Recently, when my husband was out of town on a shoot, my son found himself deep in a hurricane of a temper tantrum. He was sad, mainly. I can’t remember what the fuss was all about or what he was in trouble for. I recall speaking to him quietly but firmly, and how he stomped his growing feet. His face was twisted in a mixture of fury, frustration, and frenzy, and hot tears were pouring down his little red cheeks. It was terrible. I felt so, so sad for him. To be so young, to feel so much, the heavy burden that falls on the very young. Their emotions, their feelings are popping through their little bodies like blue sparklers that keep swirling and growing. They don’t know what to do with what they feel. It seemed like Xander was just filled to the brim with a very barbarian pain. At one point I said, “Just yell. Just holler and get it out of your system. Get all of that mad and sad out of your body and you’ll feel better.”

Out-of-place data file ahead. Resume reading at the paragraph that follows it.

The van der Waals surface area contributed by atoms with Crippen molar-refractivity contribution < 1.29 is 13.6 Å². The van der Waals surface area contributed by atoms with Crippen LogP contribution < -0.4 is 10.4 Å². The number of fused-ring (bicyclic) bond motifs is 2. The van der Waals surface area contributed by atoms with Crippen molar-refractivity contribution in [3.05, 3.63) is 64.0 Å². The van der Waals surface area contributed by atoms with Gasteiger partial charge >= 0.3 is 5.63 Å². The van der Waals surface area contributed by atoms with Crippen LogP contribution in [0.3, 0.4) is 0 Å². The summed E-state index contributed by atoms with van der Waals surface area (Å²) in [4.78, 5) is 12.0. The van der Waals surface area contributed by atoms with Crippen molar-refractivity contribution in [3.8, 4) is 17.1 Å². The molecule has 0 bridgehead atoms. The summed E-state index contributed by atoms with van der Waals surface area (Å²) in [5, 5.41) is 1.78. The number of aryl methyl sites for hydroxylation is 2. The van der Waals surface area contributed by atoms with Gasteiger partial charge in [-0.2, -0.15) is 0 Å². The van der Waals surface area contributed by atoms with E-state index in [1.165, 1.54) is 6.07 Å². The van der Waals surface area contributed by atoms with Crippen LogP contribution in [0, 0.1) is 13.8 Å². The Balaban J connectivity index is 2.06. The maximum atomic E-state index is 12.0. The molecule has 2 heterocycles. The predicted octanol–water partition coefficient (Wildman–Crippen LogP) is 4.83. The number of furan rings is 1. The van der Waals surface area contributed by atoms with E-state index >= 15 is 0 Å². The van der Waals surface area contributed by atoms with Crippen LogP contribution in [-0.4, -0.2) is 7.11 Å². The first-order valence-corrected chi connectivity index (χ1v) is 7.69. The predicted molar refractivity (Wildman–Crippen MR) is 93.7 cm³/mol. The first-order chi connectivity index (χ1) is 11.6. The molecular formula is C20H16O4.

I mean to tell you that kid just roared. He roared until he howled like a little wolf, and then both of us were crying. Once his snuffling and sniffing had eased I asked if he felt better, and he smiled his pumpkin smile at me, his eyes still watery and red and said, “Yeah, I do.”
I think that when we’re born, we kind of explode from a state of constant calm: our needs are taken care of, it’s warm and rhythmic. Then we’re born into chaos and mess. Children remember that calm, they remember a plane where everything was good and right and everyone smiled all the time. The farther away we get, the madder we get. The more frustrated and hopeless. Emptying that burden off of our bodies (by yelling, crying, yoga, running, creating art, reading, sex, kissing, more sex) settles our souls a bit. It takes us back to when we were just floating.